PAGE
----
While I tend to to be turned off by a whole cast of pretty, Lara has a major dose of it, and it is mesmerising. In episode 9 she has a strong screen presence that goes beyond a conventional feminine prettiness: it hints at a restrained but powerful personality, and a quirky kind of fun. But, on re-watching episode 9, I'm just not feeling a gay vibe in the Ani-Lara interactions, expecially not from Ani. Leccia plays a very charming, down-to-earth Ani, one who successfully conveys many emotions - hurt, caring, frustration and deep attachment, for instance. But I'm not seeing any (woman-to-woman) passion or desire in her feelings for either Gina or Lara.
US Glamour: UK 'realism' - Desire, diversity & lesbian representation?
Perhaps I'm a bit out of step with much of the Venice fan energy because I have more of a background in watching and enjoying British soaps and dramas, which lean more to 'social realism'. US soaps have tended to focus on excessively perfect people in an enticingly glossy world. In contrast, British soaps tend to create a familar, everyday world with characters that engage because of they are very like the viewers - and with varying degrees of the 'pretty' and the 'plain'.
Hot, exciting & 'real': can we have it all?
Maybe different viewing histories at least partly explain the differences amongst lesbian and bisexual fans, in the ways we want to see lesbians portrayed on the screen? Some want to see conventionally feminine & pretty lesbian characters, because they undermine the stereotype of 'unattractive' mannish lesbians. Others, including me, want to see lesbian characters more like ourselves and ones we know, and/or that have a less gender-conventional kind of sex appeal. We ask, why is it that the standard idea of female attractiveness lies within traditional femininity? When will we get more lesbian soap/drama characters with the sex appeal and/or magnestism of
The pilot epsiodes for the British web series Far Out, (created, written and directed by Faye Hughes: Inner Sanctum Productions Ltd.) makes a strong contrast with Venice, in being more within the British social realist tradition. The characters are not especially glamorous or overly pretty. I have seen them described as ugly and poorly acted on afterellen forums. However, this show has potential. As with Venice, I like it's premise and cast of characters.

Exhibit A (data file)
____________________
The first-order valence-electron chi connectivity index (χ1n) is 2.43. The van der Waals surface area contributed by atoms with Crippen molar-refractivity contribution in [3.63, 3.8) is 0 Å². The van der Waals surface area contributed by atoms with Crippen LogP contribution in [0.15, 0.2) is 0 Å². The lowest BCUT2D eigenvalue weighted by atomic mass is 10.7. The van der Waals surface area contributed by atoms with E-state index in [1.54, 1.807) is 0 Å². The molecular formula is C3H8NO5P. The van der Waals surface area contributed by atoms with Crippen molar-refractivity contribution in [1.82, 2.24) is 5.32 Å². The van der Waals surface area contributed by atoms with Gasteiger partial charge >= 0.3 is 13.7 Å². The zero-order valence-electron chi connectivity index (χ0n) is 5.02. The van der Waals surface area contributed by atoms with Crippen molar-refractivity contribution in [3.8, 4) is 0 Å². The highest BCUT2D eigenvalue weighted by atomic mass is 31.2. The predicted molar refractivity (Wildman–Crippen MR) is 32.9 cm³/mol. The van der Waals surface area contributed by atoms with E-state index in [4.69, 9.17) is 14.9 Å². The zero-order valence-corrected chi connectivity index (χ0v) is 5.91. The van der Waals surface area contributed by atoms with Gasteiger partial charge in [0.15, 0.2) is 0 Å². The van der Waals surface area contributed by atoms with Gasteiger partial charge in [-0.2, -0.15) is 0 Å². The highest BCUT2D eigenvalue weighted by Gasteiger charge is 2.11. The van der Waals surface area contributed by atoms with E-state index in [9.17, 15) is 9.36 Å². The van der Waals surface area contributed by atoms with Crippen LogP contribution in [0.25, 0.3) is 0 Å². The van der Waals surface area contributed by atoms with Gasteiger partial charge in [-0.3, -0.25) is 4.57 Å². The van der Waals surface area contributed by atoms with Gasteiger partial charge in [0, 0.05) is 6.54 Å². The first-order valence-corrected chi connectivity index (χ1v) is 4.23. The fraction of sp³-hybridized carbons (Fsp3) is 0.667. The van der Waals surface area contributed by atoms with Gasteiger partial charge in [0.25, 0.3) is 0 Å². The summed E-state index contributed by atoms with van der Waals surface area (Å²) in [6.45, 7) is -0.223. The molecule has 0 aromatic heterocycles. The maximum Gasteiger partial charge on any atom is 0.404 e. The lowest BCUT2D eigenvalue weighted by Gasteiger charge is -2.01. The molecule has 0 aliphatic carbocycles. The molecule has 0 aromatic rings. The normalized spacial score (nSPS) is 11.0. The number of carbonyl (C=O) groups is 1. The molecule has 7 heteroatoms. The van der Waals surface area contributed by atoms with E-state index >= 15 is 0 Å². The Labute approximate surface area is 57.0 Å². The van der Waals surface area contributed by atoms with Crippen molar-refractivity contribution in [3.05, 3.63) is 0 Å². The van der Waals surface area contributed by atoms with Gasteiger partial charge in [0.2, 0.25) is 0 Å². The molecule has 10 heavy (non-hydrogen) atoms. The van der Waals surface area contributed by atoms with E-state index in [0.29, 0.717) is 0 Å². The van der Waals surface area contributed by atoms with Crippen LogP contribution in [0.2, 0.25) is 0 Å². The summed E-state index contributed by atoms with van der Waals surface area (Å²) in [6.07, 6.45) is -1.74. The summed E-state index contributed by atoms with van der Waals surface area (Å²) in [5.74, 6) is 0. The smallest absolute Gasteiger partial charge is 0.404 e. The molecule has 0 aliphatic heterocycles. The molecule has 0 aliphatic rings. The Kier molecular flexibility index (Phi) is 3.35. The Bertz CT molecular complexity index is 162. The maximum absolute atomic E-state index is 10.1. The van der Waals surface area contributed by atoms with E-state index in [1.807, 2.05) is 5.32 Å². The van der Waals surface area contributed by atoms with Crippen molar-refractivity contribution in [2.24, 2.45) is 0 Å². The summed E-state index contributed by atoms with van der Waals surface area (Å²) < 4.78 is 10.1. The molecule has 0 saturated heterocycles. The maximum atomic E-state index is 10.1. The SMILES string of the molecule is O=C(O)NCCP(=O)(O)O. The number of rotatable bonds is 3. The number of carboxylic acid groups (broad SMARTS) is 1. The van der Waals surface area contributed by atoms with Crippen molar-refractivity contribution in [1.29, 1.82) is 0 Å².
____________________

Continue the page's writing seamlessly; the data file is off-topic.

But also like Venice, the faults are more in the execution and the details of writing, directing and cinematography, than in the main ideas and stories. I wasn't surprised to see that the Far Out actors have had more stage than screen experience. The show comes off as quite stagey, which makes it seem 'over-acted'. But I do feel that, at least, one character has an attractive screen presence (Jen Stuart - played by Fliss Waldon - seen in the pic above leaning against the wall in a dark suit and specs), even though she isn't conventionally attractive.
On the other hand, the Far Out cast is largely young, unlike Venice with its appeal to my no-longer-very-young self. And HOW GOOD was it, to see Gina and Guya (Hillary B. Smith) playing so well off each other without a lot of glamourising make-up and Dos? They looked so delightfuly trashed and playful, enjoying a bit of 'everyday' fun and interaction that cuts across some genre-dependent, screen stereoptypes of women.
Some say Venice's frequent inclusion of booze and profanities jar. They see them as an immature attempt at rebellion, unrealistic for characters of their age - throw backs to college days that they long ago left behind (ah, but weren't they some glorious times? And did we have to leave all the pleasures and progressiveness of those days behind in order to be, what is often regarded as, staid, mature and grown-up?) I like that the Venice creators are trying to take a little walk on the wildside rather than stick to the more conventionally femininised decorum of US soaps. And the swearing and booze don't seem out of place in my world. Growing up is SO over-rated (and I never said I wasn't contradictory - like most people!).
So I will be interested to see how much these two very different web shows engage me in the future.